Biotech startup nets $3.4M to advance treatments for MRSA, salmonella bacterial infections

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MRSA sporesMRSA is responsible for about 19,000 deaths and 368,000 hospitalizations in the U.S. each year, with annual costs of up to $4.2 billion to treat it, according to Pew Health Initiatives. The staph infection is resistant to most commonly used antibiotics. It’s just one of the hospital-acquired infections that hospitals are combating. A life science startup has raised fresh capital to advance the development of therapeutics to treat bacterial infections from MRSA to salmonella.

The Malvern, Pa.-based VenatoRx Pharmaceuticals was formed by Christopher Burns, president and chief scientific officer; Daniel Pevear, vice president of biology and grant development;  and Luigi Xerri, chief development officer. They were part of the executive team at Protez, a company that developed antibiotics to combat infections, including hospital-acquired infections.

VenatoRx is picking up where the discovery and development of innovative antibacterial treatments at Protez left off. Novartis acquired Protez in a $400 million acquisition in 2008, including $100 million up front. But in 2010 the technology was shelved and its staff laid off.

The biotech startup raised $3.4 million, according to a Form D document filed with the U.S. Securities and Exchange Commission. According to the filing, the biotech has nearly 60 investors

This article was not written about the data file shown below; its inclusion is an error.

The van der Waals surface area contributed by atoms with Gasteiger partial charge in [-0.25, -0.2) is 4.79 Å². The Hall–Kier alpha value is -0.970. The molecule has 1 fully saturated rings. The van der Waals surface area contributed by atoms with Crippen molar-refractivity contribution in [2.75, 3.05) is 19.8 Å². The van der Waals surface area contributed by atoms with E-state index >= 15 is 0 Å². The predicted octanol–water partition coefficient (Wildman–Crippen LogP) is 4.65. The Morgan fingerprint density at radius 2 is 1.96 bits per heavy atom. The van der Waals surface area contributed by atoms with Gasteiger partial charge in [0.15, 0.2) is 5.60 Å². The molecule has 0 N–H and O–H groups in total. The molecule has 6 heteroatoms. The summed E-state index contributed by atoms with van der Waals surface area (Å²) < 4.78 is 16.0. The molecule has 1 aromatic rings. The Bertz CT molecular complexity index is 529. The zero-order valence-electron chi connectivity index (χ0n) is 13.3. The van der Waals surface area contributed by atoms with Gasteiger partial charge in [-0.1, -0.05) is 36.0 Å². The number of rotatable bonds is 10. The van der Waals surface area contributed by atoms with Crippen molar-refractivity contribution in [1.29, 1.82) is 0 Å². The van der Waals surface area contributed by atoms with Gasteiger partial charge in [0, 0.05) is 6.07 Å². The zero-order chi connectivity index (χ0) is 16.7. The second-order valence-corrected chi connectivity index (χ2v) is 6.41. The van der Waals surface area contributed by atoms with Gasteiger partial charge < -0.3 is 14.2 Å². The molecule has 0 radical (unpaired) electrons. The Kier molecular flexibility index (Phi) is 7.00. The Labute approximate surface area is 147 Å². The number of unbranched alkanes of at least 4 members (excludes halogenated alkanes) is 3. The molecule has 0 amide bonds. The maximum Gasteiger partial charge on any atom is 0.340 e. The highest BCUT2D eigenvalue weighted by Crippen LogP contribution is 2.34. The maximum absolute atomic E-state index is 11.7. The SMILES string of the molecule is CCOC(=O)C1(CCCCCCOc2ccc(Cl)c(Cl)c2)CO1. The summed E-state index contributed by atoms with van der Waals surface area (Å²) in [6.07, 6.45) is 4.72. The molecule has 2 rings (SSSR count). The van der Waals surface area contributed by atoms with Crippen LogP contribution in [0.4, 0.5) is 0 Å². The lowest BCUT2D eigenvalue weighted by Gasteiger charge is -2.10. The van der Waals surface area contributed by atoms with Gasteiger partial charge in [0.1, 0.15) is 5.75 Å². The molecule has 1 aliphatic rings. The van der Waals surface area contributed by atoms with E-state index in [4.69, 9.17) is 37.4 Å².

In 2010, VenatoRx won a $21.2 million grant from the National Institutes of Health for its proposal to treat food- and water-borne infections.

Several different life science companies have taken different approaches to combating MRSA:

Other companies are developing ways to diagnose MRSA faster:

Hospital ICUs have also found some success in the way they identify patients with the infection and clean them, according to a study published in the New England Journal of Medicine.

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Stephanie Baum

By Stephanie Baum

Stephanie Baum is the East Coast Innovation Reporter for She enjoys covering healthcare startups across health IT, drug development and medical devices and innovations deployed to improve medical care. She graduated from Franklin & Marshall College in Pennsylvania and has worked across radio, print and video. She's written for The Christian Science Monitor, Dow Jones & Co. and United Business Media.
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Jim Hays
Jim Hays

Do you know "why" Novartis shelved the development ? How did VenatoRX get the rights to pursue the development?